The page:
Kim’s big nuclear moves likely quieted those in the military’s old guard who were dissatisfied with Kim’s push to weaken their political clout, said Yang Wook, a military expert who teaches at South Korea’s Hannam University.
In late 2017, Kim claimed to have nuclear missiles capable of reaching the American homeland. In 2018-19, he engaged in ambitious nuclear diplomacy with then-President Donald Trump, holding the first summits between the two wartime foes and also meeting South Korean President Moon Jae-in and Chinese President Xi Jinping.
“Nukes have greatly enhanced Kim’s diplomatic standing abroad. Domestically, they’ve also served as a great propaganda tool to promote the legitimacy of his government and the image that the supreme leader is striving to build an indomitable nuclear power state,” Kim Taewoo said.
The international diplomacy broke down in 2019 when Kim failed to convince Trump to ease tough U.N. sanctions imposed after his run of weapons tests in 2016-17. Kim has since threatened to enlarge his nuclear arsenal and introduce high-tech weapons targeting the United States and its allies.
According to a 2018 South Korean estimate, North Korea has 20-60 nuclear weapons. Experts say North Korea has the capacity to add six to 18 bombs every year.
Kim can be seen as simply carrying forward a national nuclear ambition that stretches back to the 1950s, when Kim Il Sung established an atomic research institute and struck accords with the Soviet Union to receive nuclear training. Kim Jong Il, who succeeded Kim Il Sung as leader in 1994, nurtured the program by overseeing the country’s first atomic and long-range rocket tests.
But Kim Jong Un’s personality has also likely added to a more aggressive pursuit of weapons tests, said Kim Yeol Soo, an analyst with South Korea’s Korea Institute for Military Affairs.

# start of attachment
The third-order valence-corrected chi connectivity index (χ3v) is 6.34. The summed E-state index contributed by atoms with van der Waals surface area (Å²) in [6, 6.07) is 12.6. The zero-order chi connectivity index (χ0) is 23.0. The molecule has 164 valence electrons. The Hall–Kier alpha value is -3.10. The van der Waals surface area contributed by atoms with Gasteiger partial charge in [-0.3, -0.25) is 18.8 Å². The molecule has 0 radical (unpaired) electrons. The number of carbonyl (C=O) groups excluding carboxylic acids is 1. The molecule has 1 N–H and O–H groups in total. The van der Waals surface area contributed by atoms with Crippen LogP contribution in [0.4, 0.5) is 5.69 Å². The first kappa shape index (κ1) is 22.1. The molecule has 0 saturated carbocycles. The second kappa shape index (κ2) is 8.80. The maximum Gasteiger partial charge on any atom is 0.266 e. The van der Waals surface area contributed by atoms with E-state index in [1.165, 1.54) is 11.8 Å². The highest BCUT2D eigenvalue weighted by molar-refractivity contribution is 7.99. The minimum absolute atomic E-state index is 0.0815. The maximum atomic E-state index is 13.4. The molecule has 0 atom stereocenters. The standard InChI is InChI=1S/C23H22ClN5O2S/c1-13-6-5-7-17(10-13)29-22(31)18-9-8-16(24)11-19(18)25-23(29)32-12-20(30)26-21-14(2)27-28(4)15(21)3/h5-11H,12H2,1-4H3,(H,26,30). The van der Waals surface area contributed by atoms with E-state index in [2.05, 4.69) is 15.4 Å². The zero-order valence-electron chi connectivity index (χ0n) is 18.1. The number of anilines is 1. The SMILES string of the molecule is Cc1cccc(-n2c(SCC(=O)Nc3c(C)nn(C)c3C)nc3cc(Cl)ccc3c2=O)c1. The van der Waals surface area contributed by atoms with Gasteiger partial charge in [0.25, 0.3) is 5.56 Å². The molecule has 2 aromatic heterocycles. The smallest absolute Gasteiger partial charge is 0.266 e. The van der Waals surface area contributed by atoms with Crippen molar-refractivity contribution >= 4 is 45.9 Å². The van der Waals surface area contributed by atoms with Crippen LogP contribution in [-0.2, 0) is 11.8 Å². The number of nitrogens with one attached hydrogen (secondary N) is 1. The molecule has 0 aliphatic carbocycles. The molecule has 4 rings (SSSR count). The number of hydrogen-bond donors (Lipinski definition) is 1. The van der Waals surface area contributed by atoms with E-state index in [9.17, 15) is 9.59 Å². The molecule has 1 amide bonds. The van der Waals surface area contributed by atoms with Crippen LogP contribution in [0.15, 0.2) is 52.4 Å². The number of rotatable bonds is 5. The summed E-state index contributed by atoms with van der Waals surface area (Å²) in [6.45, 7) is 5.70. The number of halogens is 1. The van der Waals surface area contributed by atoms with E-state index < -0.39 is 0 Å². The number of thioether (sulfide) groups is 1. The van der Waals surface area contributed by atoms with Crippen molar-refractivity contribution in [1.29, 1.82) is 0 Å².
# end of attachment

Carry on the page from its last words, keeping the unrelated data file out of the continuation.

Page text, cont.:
“He’s a young leader and likely wants to show off his strength to send a message: ‘Don’t look down on me because I’m young,’” he said.
Kim will never abandon nukes, the core of his family’s power, no matter how severe the economic difficulties his people face from sanctions, said Jung Chang Wook, head of the Korea Defense Study Forum think tank.
“The Kim family would lose its power, so he can’t give them up,” he said.
China and Russia have covertly financially supported North Korea to prevent U.N. sanctions from causing “crippling” effects in North Korea, according to Kim Taewoo, the analyst.
During the pandemic, with nuclear diplomacy deadlocked, Kim Jong Un has been hunkering down and calling for stronger public loyalty to him. Last October, South Korea’s spy agency said North Korea was promoting the ideology of “Kimjongunism,” something his father and grandfather did, and removing portraits of the previous leaders from public places.
“Kim Jong Un is trying to fly his own colors (and highlight) things that symbolize his own era, not the authority of the late leaders he’s been leaning on,” said Seo Yu-Seok at the Seoul-based Institute of North Korean Studies.